Understanding Musical Notes and Symbols

Annette McDermott

If you're learning to read music, you may be overwhelmed by the large number of musical notes and symbols that exist. Even seasoned music professionals are sometimes confused by a symbol or forget what it means. If you're struggling with understanding notes and symbols, print out this handy chart for easy reference.

Common Notes and Symbols in Music

There are many types of music notes to help you decipher a musical composition. The following table lists some of the most commonly found music notes and symbols and their meanings. Keep in mind that all note and rest beat values assume a 4/4 time signature. Scroll past the main chart to find the printable version.

Symbol Name Description
quarter note
Quarter note Note is played for one beat.
quarter rest
Quarter rest Rest (do not play) for one beat.
Half note Note is held for two beats.
half rest
Half rest Rest for two beats.
Whole Note
Whole note Note is held for four beats.
whole rest
Whole rest Rest for four beats.
Eighth note Note is played for 1/2 a beat.
eighth rest
Eighth rest Rest for 1/2 a beat.
Sixteenth note Note is played for 1/4 of a beat.
sixteenth rest
Sixteenth rest Rest for 1/4 of a beat.
Thirty-second note
Thirty-second note Note is played for 1/8 of a beat.
thirty second rest
Thirty-second rest Rest for 1/8 of a beat.
sixty fourth note
Sixty-fourth note Note is played for 1/16 of a beat.
sixty fourth rest
Sixty-fourth rest Rest for 1/16th of a beat.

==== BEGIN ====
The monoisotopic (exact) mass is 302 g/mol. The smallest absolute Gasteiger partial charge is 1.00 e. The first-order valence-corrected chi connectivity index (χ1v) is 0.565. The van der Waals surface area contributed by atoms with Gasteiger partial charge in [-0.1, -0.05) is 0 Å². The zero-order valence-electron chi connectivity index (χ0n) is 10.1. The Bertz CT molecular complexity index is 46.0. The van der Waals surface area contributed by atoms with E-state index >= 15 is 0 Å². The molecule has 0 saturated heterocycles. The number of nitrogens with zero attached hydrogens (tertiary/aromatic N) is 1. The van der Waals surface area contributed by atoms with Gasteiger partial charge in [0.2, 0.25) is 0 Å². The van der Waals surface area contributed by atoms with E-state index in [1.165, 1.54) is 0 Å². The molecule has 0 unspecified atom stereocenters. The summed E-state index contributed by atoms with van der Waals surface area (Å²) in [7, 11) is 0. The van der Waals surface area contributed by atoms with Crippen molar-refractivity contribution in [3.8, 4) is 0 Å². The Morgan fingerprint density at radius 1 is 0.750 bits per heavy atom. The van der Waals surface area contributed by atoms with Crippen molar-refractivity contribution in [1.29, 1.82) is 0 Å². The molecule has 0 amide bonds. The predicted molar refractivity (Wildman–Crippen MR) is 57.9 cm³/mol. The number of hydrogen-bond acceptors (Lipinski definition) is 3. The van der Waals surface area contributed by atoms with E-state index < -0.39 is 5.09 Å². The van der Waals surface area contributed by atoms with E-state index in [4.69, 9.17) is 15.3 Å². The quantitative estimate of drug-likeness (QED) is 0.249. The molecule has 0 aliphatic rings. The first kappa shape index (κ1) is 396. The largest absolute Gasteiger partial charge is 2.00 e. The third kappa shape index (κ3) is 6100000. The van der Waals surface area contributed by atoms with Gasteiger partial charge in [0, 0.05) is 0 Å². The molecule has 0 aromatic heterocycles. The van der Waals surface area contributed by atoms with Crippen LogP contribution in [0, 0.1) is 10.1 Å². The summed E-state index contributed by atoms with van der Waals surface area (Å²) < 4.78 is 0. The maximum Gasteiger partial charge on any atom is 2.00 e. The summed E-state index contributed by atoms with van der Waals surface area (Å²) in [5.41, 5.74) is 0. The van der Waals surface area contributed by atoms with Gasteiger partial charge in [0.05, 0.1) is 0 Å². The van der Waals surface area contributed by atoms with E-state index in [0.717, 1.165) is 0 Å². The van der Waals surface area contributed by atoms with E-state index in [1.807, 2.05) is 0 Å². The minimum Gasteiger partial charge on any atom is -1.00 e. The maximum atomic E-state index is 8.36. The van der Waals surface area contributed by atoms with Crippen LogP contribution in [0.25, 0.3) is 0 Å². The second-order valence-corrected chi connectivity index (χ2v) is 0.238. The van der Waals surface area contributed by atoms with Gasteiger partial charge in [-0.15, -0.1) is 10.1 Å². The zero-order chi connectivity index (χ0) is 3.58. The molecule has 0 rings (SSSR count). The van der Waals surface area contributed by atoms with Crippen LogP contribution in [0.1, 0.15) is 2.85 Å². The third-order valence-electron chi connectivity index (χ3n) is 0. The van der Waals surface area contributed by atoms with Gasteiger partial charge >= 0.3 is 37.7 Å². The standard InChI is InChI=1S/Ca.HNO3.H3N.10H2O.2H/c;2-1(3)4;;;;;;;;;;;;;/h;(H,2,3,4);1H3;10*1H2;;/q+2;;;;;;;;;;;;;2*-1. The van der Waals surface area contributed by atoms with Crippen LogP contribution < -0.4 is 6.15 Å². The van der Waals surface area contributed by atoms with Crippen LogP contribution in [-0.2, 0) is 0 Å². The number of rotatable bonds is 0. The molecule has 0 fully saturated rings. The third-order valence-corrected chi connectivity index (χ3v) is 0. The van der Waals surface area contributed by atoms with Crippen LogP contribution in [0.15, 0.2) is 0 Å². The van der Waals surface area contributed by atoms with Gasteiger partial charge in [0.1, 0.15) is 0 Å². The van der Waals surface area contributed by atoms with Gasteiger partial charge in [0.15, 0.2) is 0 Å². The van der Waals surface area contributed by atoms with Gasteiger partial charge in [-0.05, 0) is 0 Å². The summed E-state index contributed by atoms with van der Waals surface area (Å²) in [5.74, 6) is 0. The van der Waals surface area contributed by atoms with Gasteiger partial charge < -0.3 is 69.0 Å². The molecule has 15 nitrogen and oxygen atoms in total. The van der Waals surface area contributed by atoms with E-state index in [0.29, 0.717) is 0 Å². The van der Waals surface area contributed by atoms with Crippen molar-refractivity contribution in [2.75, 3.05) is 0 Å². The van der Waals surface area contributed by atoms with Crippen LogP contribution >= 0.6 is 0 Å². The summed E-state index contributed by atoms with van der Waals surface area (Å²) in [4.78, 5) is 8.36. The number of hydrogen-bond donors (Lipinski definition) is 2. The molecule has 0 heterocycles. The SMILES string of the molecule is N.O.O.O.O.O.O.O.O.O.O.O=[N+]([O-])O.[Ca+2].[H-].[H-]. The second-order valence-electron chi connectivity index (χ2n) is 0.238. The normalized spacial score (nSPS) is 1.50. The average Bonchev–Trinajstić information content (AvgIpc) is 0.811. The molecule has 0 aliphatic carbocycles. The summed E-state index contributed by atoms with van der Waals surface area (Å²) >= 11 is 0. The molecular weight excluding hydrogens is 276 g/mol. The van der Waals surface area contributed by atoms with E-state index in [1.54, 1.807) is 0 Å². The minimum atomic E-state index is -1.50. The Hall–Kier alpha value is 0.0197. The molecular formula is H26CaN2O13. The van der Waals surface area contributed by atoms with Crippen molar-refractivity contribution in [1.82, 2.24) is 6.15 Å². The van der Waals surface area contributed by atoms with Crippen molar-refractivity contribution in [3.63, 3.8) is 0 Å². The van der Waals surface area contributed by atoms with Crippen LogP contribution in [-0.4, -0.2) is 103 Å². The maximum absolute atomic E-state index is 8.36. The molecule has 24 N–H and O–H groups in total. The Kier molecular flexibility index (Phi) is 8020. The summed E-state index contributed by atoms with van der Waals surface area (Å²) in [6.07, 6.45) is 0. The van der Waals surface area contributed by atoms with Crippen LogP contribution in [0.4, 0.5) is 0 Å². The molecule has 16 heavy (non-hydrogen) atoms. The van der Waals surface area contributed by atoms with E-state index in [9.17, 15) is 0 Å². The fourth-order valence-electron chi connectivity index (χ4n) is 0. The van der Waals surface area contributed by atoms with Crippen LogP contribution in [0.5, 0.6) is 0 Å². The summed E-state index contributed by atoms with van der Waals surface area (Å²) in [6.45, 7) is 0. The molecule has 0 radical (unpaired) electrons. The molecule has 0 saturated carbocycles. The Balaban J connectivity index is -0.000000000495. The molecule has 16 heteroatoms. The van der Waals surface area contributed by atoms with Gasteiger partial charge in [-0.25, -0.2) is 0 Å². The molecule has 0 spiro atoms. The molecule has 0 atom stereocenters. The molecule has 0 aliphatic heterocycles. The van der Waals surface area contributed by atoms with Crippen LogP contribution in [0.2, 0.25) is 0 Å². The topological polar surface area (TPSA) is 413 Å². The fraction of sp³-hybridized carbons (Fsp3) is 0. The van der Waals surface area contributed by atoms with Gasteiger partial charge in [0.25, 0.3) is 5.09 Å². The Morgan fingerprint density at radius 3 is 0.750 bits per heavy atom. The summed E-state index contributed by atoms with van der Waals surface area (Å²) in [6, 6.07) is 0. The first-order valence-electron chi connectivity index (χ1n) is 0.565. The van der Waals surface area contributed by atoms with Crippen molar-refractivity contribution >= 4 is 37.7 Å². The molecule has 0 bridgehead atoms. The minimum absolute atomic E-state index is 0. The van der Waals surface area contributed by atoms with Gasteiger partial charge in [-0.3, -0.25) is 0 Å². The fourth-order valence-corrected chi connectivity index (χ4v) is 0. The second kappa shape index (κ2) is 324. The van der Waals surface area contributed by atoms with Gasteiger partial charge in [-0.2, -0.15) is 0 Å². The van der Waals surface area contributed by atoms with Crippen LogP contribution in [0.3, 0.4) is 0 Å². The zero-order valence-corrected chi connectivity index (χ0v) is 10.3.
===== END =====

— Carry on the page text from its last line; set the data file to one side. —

dotted half note
Dotted note or rest Add half the beat value of the note or rest. For example, a dotted half note equals three beats.
beamed notes
Beamed notes Eighth, sixteenth, thirty-second, and sixty-fourth notes may be connected in groups by a beam. This makes the notes easier to read and helps organize the music.
tied notes
Tied notes A tie connects two or more notes and their beat values together. Tied notes should be played as a single note and held for the length of their combined beats.
Triplets Triplets divide one beat into three equal beats.
grace note
Grace notes A grace note is an extra note added for flare and is not a necessary part of a music composition. It does not have a specific beat value but is played rapidly prior to a valued note's beat.
broken chord arpeggio
Broken chord Also called an arpeggio, a broken chord symbol means to play the notes of the chord separate (from bottom to top) instead of at the same time.
Staff Consists of five lines and four spaces. Notes are written on the lines, in the spaces and above and below the staff. Each line and space represents a note on the musical scale.
bar line
Bar line A bar line divides the musical staff into measures.
Treble clef Also called the "G" clef, this symbol is found at the beginning of a music staff and represents treble notes.
Bass clef Also called the "F" clef, this symbol is found at the beginning of a music staff and represents bass notes.
c sharp key signature
Key signature The number of sharps or flats at the beginning of a musical piece that determines what key to play or sing in.
time signature